title = "Two randomized migraine studies of galcanezumab: Effects on patient functioning and disability",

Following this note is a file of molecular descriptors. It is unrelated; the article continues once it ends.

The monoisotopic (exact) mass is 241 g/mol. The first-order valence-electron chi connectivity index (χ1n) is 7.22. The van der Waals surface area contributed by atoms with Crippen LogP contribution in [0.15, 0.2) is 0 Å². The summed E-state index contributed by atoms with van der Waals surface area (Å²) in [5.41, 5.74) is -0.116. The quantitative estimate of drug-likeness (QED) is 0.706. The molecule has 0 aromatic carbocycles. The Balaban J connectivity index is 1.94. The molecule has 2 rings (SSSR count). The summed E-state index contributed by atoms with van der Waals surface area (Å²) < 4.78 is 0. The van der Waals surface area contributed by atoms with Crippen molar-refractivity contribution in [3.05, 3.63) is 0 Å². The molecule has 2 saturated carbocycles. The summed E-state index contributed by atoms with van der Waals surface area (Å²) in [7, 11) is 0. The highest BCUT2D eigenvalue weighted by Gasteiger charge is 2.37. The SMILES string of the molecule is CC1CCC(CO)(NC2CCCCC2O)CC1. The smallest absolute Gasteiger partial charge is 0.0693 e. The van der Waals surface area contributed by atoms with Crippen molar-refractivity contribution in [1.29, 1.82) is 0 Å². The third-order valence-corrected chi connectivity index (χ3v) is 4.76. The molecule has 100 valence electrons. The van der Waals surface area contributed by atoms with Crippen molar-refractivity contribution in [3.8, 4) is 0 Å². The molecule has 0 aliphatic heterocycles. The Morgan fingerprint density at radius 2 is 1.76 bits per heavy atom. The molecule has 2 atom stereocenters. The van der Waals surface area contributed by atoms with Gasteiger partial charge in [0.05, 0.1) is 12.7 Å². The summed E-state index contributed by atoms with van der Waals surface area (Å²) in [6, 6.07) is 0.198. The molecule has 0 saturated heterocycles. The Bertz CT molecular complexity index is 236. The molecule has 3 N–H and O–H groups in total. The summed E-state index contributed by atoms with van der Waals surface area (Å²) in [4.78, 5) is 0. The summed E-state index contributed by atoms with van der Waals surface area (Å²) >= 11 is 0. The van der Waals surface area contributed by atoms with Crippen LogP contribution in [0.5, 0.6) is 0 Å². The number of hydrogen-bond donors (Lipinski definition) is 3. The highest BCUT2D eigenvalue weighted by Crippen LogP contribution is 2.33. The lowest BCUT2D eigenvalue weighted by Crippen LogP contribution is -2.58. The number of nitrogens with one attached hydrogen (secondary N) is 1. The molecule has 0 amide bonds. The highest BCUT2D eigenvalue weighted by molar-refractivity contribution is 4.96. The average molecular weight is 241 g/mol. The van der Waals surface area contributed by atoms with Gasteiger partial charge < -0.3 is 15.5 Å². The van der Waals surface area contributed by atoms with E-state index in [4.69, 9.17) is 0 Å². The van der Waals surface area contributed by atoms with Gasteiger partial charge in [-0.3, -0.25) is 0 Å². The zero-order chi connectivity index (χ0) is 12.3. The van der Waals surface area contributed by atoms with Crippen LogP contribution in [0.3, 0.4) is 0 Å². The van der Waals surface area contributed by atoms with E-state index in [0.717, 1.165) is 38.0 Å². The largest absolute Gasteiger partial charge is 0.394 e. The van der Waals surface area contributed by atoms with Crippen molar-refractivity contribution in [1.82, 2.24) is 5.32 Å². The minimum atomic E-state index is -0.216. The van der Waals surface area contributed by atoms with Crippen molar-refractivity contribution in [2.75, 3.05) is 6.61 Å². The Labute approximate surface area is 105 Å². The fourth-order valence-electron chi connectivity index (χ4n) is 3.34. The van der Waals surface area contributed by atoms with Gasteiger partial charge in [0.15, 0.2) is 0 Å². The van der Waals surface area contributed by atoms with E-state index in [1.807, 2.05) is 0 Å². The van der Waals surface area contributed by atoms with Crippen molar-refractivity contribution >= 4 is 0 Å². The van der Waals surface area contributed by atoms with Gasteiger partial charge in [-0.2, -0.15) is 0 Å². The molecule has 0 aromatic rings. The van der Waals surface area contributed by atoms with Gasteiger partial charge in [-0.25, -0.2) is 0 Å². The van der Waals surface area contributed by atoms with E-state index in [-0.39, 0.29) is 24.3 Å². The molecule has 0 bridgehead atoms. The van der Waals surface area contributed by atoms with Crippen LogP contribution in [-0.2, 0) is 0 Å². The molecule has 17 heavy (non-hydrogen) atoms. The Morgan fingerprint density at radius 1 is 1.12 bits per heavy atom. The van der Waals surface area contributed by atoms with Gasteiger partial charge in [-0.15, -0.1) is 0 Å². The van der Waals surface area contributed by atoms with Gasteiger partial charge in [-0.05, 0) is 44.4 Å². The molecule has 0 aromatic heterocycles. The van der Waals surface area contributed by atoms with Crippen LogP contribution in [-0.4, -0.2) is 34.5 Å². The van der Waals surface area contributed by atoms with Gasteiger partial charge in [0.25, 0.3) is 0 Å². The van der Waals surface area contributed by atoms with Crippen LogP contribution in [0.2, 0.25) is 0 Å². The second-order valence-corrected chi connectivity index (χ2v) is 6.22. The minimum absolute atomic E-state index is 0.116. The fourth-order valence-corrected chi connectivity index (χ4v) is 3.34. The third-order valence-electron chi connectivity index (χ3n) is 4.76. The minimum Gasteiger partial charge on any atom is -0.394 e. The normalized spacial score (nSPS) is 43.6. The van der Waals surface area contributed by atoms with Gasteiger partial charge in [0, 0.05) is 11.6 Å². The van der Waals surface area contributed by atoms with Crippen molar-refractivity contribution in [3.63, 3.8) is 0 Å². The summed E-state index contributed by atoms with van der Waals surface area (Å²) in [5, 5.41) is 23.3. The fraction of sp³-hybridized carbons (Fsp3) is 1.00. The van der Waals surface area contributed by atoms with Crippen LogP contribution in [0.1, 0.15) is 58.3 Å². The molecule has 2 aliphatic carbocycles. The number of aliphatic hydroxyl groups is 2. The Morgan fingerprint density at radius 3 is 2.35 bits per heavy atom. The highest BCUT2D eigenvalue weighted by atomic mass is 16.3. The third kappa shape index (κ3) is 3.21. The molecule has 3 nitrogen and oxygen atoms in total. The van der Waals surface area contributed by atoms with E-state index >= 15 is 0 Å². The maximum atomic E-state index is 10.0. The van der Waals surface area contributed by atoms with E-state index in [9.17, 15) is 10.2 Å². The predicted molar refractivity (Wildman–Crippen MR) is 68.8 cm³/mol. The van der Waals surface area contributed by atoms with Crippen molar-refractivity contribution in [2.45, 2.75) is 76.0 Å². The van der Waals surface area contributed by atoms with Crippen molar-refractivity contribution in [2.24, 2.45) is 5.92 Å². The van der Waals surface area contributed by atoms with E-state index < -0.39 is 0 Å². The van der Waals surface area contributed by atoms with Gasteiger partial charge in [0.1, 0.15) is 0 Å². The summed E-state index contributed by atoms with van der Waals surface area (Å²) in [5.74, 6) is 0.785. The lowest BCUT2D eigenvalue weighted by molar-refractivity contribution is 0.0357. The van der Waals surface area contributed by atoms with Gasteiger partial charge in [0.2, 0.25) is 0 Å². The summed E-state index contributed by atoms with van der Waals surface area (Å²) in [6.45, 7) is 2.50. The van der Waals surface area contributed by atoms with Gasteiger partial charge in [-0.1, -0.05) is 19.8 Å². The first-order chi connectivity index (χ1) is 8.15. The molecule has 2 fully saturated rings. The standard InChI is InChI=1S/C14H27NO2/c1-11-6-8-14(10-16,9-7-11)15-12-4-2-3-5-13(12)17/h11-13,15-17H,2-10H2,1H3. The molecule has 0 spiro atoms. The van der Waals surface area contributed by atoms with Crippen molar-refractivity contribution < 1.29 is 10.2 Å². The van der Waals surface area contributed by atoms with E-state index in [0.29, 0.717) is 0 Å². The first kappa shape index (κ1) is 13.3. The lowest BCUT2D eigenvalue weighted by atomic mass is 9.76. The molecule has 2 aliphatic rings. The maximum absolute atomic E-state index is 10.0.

abstract = "OBJECTIVE: To evaluate changes from baseline in patient-reported outcomes for measures of functioning and disability among patients with migraine treated with galcanezumab or placebo. METHODS: Patients with episodic migraine (4-14 monthly migraine headache days) were treated with either galcanezumab (Evaluation of LY2951742 in the Prevention of Episodic Migraine [EVOLVE]-1: 120 mg n = 210, 240 mg n = 208; EVOLVE-2: 120 mg n = 226, 240 mg n = 220) or placebo (EVOLVE-1 n = 425; EVOLVE-2 n = 450) during 6 months of treatment. Migraine-Specific Quality of Life Questionnaire v2.1 (MSQv2.1) measured the effect of migraine on patient functioning (physical and emotional) in 3 domains, and the Migraine Disability Assessment (MIDAS) quantified headache-related disability associated with missed or reduced productivity at work or home and social events. Both were collected at baseline and during the treatment period (MSQv2.1 = monthly; MIDAS = months 3 and 6 only). RESULTS: Differences in MSQv2.1 total score least squares (LS) mean change from baseline (month 4-6) for galcanezumab (120 and 240 mg, respectively) were superior to placebo (EVOLVE-1 = 7.3 and 6.7 [both p < 0.001]; EVOLVE-2 = 8.5 and 7.3 [both p < 0.001]). Differences were similar for all domain scores (p < 0.001 for both galcanezumab doses compared with placebo), were observed as early as month 1, and were sustained for 6 months for most domains. Differences of MIDAS LS mean change from baseline (month 6) for galcanezumab (120 and 240 mg, respectively) compared with placebo were: EVOLVE-1 = -6.3 (p < 0.001) and -5.2 (p = 0.002); EVOLVE-2 = -9.2 and -8.2 (both p < 0.001). CONCLUSIONS: Patients with episodic migraine treated with galcanezumab reported significant and clinically meaningful improvements in daily functioning and decreased disability compared with patients who received placebo. CLASSIFICATION OF EVIDENCE: This study provides Class II evidence that for patients with migraine, galcanezumab (120 mg or 240 mg) given once monthly improved functioning and reduced disability.",